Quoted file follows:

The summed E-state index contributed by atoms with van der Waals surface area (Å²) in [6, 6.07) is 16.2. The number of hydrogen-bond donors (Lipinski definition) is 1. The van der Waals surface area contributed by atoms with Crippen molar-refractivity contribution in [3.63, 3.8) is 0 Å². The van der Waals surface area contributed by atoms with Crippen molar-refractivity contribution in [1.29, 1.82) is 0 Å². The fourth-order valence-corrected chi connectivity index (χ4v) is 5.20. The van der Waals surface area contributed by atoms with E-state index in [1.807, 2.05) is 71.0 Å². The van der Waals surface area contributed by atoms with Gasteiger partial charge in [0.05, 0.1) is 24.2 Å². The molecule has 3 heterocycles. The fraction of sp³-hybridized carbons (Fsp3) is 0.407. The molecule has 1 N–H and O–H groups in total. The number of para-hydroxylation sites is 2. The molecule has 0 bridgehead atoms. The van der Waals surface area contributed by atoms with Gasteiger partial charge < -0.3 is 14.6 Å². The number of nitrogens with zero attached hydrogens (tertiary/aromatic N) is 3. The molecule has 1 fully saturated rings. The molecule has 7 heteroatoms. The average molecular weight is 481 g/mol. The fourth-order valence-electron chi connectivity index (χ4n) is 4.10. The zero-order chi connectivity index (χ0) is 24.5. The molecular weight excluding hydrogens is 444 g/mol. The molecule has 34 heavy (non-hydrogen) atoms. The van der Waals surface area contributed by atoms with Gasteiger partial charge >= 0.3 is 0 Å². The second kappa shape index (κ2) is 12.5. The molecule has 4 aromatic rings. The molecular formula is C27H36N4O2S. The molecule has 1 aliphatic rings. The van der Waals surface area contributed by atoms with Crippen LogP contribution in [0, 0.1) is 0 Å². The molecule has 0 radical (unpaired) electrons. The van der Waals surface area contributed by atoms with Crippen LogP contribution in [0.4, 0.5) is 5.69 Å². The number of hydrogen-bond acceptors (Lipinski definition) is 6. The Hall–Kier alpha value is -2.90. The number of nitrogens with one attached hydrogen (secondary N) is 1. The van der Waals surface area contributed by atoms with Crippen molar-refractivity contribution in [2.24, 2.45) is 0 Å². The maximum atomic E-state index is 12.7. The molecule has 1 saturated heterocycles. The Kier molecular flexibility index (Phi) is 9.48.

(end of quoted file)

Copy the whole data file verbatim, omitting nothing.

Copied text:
The summed E-state index contributed by atoms with van der Waals surface area (Å²) in [6, 6.07) is 16.2. The number of hydrogen-bond donors (Lipinski definition) is 1. The van der Waals surface area contributed by atoms with Crippen molar-refractivity contribution in [3.63, 3.8) is 0 Å². The van der Waals surface area contributed by atoms with Crippen molar-refractivity contribution in [1.29, 1.82) is 0 Å². The fourth-order valence-corrected chi connectivity index (χ4v) is 5.20. The van der Waals surface area contributed by atoms with E-state index in [1.807, 2.05) is 71.0 Å². The van der Waals surface area contributed by atoms with Gasteiger partial charge in [0.05, 0.1) is 24.2 Å². The molecule has 3 heterocycles. The fraction of sp³-hybridized carbons (Fsp3) is 0.407. The molecule has 1 N–H and O–H groups in total. The number of para-hydroxylation sites is 2. The molecule has 0 bridgehead atoms. The van der Waals surface area contributed by atoms with Gasteiger partial charge < -0.3 is 14.6 Å². The number of nitrogens with zero attached hydrogens (tertiary/aromatic N) is 3. The molecule has 1 fully saturated rings. The molecule has 7 heteroatoms. The average molecular weight is 481 g/mol. The fourth-order valence-electron chi connectivity index (χ4n) is 4.10. The zero-order chi connectivity index (χ0) is 24.5. The molecular weight excluding hydrogens is 444 g/mol. The molecule has 34 heavy (non-hydrogen) atoms. The van der Waals surface area contributed by atoms with Gasteiger partial charge >= 0.3 is 0 Å². The second kappa shape index (κ2) is 12.5. The molecule has 4 aromatic rings. The molecular formula is C27H36N4O2S. The molecule has 1 aliphatic rings. The van der Waals surface area contributed by atoms with Crippen LogP contribution in [0, 0.1) is 0 Å². The molecule has 0 radical (unpaired) electrons. The van der Waals surface area contributed by atoms with Crippen LogP contribution in [0.4, 0.5) is 5.69 Å². The number of hydrogen-bond acceptors (Lipinski definition) is 6. The Hall–Kier alpha value is -2.90. The number of nitrogens with one attached hydrogen (secondary N) is 1. The van der Waals surface area contributed by atoms with Crippen molar-refractivity contribution in [2.24, 2.45) is 0 Å². The maximum atomic E-state index is 12.7. The molecule has 1 saturated heterocycles. The Kier molecular flexibility index (Phi) is 9.48.